Developing nations on top for first time in 2012 FDI index: UN
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Developing countries overtook their traditionally wealthier counterparts in attracting foreign direct investment for the first time last year, as industrialised nations bore the brunt of an 18 per cent plunge in FDI flows, the UN's trade and investment think tank UNCTAD said today.
Last year, global foreign direct investments – when a company in one country invests for instance in production facilities or buys a business in another country – came in at USD 1.3 trillion, down from USD 1.6 trillion in 2011, UNCTAD's Global Investment Trend Monitor showed.
In a dramatic shift on the global investment scale, developing countries reaped USD 680 billion of that, or 52 per cent of the total.
"For the first time in history, developing countries have attracted more investment than developed countries," James Zhan, who head's UNCTAD's investment and enterprise division, told reporters in Geneva.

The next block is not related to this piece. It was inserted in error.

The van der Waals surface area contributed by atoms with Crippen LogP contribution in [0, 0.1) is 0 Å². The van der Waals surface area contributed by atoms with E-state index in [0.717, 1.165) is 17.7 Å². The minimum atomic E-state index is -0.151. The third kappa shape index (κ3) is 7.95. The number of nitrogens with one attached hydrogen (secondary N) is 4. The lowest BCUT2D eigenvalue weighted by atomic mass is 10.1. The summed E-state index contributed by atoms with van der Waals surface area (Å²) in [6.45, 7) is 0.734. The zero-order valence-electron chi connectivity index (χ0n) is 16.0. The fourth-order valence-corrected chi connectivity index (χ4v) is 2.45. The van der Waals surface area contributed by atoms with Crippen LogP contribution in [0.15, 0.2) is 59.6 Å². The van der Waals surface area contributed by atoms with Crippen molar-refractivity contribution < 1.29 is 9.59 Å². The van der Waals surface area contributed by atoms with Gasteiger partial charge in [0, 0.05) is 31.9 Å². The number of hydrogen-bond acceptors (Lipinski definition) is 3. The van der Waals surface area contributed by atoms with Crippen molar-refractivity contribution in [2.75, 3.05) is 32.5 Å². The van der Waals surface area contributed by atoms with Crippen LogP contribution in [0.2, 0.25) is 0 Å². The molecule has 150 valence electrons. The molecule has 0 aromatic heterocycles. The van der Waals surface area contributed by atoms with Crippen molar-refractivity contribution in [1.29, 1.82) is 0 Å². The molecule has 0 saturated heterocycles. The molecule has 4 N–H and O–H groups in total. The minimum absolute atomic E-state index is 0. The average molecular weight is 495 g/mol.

The shift was largely prompted by evaporating investments in crisis-hit developed economies like the United States, European nations and Japan, which accounted for 90 per cent of the USD 300 billion-decline in global FDI last year, Zahnsaid.
"We thought we were on the way to a steady recovery, … (but) the recovery has derailed," added Zahn, who pointed out that global investment figures had turned upwards in 2010 and 2011. But amid growing market uncertainty, they fell last year to near the historic low of USD 1.2 trillion which came during the worst of the global financial crisis in 2009.
The US, which remains the world's largest recipient of foreign direct investment, saw its FDI inflows slip more than 35 per cent to USD 147 billion, while Germany saw its net investment level plunge from USD 40 billion in 2011 to just USD 1.3 billion last year, mainly due to large divestments there.
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